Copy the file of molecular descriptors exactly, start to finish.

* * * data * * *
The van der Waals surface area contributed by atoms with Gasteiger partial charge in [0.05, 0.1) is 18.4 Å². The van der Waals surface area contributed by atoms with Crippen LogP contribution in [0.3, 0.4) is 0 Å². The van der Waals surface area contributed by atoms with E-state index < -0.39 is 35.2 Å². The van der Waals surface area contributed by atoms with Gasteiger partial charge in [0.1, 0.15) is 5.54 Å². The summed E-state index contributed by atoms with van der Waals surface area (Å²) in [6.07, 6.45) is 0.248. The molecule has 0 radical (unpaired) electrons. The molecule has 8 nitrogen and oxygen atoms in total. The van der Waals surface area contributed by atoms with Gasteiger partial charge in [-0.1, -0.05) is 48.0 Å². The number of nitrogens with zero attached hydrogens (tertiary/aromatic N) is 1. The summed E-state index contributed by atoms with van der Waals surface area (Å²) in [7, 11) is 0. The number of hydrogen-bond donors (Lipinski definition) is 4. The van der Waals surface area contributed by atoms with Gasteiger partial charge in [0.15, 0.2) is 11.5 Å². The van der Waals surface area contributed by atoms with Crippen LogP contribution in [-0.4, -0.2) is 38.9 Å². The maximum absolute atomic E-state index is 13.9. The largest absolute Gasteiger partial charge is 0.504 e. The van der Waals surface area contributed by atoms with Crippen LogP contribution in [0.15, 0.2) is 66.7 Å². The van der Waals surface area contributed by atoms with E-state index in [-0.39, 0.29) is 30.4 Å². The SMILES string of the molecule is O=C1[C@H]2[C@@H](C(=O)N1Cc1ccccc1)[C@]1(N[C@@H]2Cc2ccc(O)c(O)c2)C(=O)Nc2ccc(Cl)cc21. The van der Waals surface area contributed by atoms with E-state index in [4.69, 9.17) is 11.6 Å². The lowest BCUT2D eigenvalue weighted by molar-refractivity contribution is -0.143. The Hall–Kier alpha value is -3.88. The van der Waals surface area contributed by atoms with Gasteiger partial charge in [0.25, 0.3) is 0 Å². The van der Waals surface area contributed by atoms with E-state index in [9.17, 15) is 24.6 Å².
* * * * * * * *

The van der Waals surface area contributed by atoms with Gasteiger partial charge in [0.05, 0.1) is 18.4 Å². The van der Waals surface area contributed by atoms with Crippen LogP contribution in [0.3, 0.4) is 0 Å². The van der Waals surface area contributed by atoms with E-state index < -0.39 is 35.2 Å². The van der Waals surface area contributed by atoms with Gasteiger partial charge in [0.1, 0.15) is 5.54 Å². The summed E-state index contributed by atoms with van der Waals surface area (Å²) in [6.07, 6.45) is 0.248. The molecule has 0 radical (unpaired) electrons. The molecule has 8 nitrogen and oxygen atoms in total. The van der Waals surface area contributed by atoms with Gasteiger partial charge in [-0.1, -0.05) is 48.0 Å². The number of nitrogens with zero attached hydrogens (tertiary/aromatic N) is 1. The summed E-state index contributed by atoms with van der Waals surface area (Å²) in [7, 11) is 0. The number of hydrogen-bond donors (Lipinski definition) is 4. The van der Waals surface area contributed by atoms with Gasteiger partial charge in [0.15, 0.2) is 11.5 Å². The van der Waals surface area contributed by atoms with Crippen LogP contribution in [-0.4, -0.2) is 38.9 Å². The maximum absolute atomic E-state index is 13.9. The largest absolute Gasteiger partial charge is 0.504 e. The van der Waals surface area contributed by atoms with Crippen LogP contribution in [0.15, 0.2) is 66.7 Å². The van der Waals surface area contributed by atoms with E-state index in [-0.39, 0.29) is 30.4 Å². The SMILES string of the molecule is O=C1[C@H]2[C@@H](C(=O)N1Cc1ccccc1)[C@]1(N[C@@H]2Cc2ccc(O)c(O)c2)C(=O)Nc2ccc(Cl)cc21. The van der Waals surface area contributed by atoms with E-state index in [4.69, 9.17) is 11.6 Å². The lowest BCUT2D eigenvalue weighted by molar-refractivity contribution is -0.143. The Hall–Kier alpha value is -3.88. The van der Waals surface area contributed by atoms with Gasteiger partial charge in [0.25, 0.3) is 0 Å². The van der Waals surface area contributed by atoms with E-state index in [9.17, 15) is 24.6 Å².